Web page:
It’s almost as if this game was never play tested. It goes further: people have commented about certain inconsistencies and/or questions and rules have been revised — such that the rules are up to version 2.2 — AND STILL do not address the issues that prevent this game from being truly playable and fun.
The Game’s Objective
4-6 players use an independently-controllable human and android to explore rooms in a space station to search for the hive of an alien parasite and destroy it. In addition, one of the players becomes infected (the host) and is trying to infect other players so that the alien parasites win.
Whatever version, and I believe the game came with v2.1, the rules for setup were so obfuscated that it took entirely too long to actually start the game. Some of that time was devoted to applying stickers to tokens which wasn’t too bothersome.
I looked up the v2.2 rules to see if this improved at all. It does not. The biggest of those problems is the purposely, outrageously small number of cards, from a sizable deck, that are available for a given game… but more on that later.
Players get 2 Action Points (AP) for each of their uninjured characters (human and android) and can allocate those points between them however they like. Available actions are: explore (placing the next room tile adjacent to your current location), move, fire gun, search location, heal in sick bay, use item, activate computer terminal (available in 2 rooms) and in doing so allows 1 of 3 station-wide activities: perform heat scan (giving a count of infected people), open all security doors (normally requires a key card), reveal location (like explore, but no adjacency requirement).
- Item Cards: We’re instructed to build the available items deck with as many gas cans as there are players (N), the host card and then a random selection of 2N-1 of the remaining item cards. Players get 2 of these items at the start of the game and those 2 cards plus 3 “infection cards” are what make up each players hand.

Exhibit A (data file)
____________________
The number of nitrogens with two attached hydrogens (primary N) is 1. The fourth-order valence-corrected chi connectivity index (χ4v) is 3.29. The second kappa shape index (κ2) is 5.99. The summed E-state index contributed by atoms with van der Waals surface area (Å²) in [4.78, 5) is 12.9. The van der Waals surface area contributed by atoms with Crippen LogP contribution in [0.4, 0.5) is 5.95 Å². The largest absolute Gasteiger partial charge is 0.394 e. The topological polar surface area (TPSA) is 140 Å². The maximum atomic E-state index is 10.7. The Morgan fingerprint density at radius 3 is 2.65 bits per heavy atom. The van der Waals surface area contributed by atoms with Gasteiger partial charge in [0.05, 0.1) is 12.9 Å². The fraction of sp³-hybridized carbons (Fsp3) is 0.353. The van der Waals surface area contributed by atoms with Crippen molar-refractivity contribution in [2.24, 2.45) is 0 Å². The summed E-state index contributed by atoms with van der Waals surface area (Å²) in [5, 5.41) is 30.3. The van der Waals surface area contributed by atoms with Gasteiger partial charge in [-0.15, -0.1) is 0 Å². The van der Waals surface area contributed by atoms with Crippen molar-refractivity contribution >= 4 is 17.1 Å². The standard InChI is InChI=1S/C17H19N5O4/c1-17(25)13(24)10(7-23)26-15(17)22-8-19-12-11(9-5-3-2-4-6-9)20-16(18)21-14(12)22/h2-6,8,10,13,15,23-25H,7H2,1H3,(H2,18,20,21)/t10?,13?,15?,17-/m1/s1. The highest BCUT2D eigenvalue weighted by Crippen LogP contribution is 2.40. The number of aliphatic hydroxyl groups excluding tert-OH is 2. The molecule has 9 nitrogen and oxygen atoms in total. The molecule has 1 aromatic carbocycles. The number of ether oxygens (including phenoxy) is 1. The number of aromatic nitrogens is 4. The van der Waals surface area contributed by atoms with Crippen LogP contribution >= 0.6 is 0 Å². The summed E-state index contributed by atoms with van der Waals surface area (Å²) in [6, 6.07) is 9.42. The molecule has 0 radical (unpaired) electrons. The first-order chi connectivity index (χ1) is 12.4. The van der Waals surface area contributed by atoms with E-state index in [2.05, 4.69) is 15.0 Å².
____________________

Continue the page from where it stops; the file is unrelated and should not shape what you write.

The number of cards runs out quickly despite it being SPECIFICALLY called out in the rules as a “rare” event.
“When trading, players may never use infection cards other than those of their own playing colors, unless they find themselves without any item cards during a trade. In such a rare situation, players may, as an exception, trade an infection card of another player’s color instead of an item.”
While I’ll admit our played games sample size of 2 is not statistically significant, this happened both times and some back-of-the-envelope math would indicate that it would happen most of the time.
- Trading: Trades are “forced” so that when someone enters a room with another player, other than the starting room, a trade must occur. You swap items. If one of them is the host, that person can trade an infection card and the other player becomes infected. This can be prevented *IF* that person trades away a gas can (for some odd reason). HOWEVER, that puts a gas can — 1 of N vital resources for destroying the hive and 3 are required — in the hands of the host.
- Attack: This is a provided exception to the forced trades. A player can spent 1AP to attack the player instead of trading. HOWEVER, given the small size of the deck, it appears as if there’s no way one could attack unless:
- The android has bullets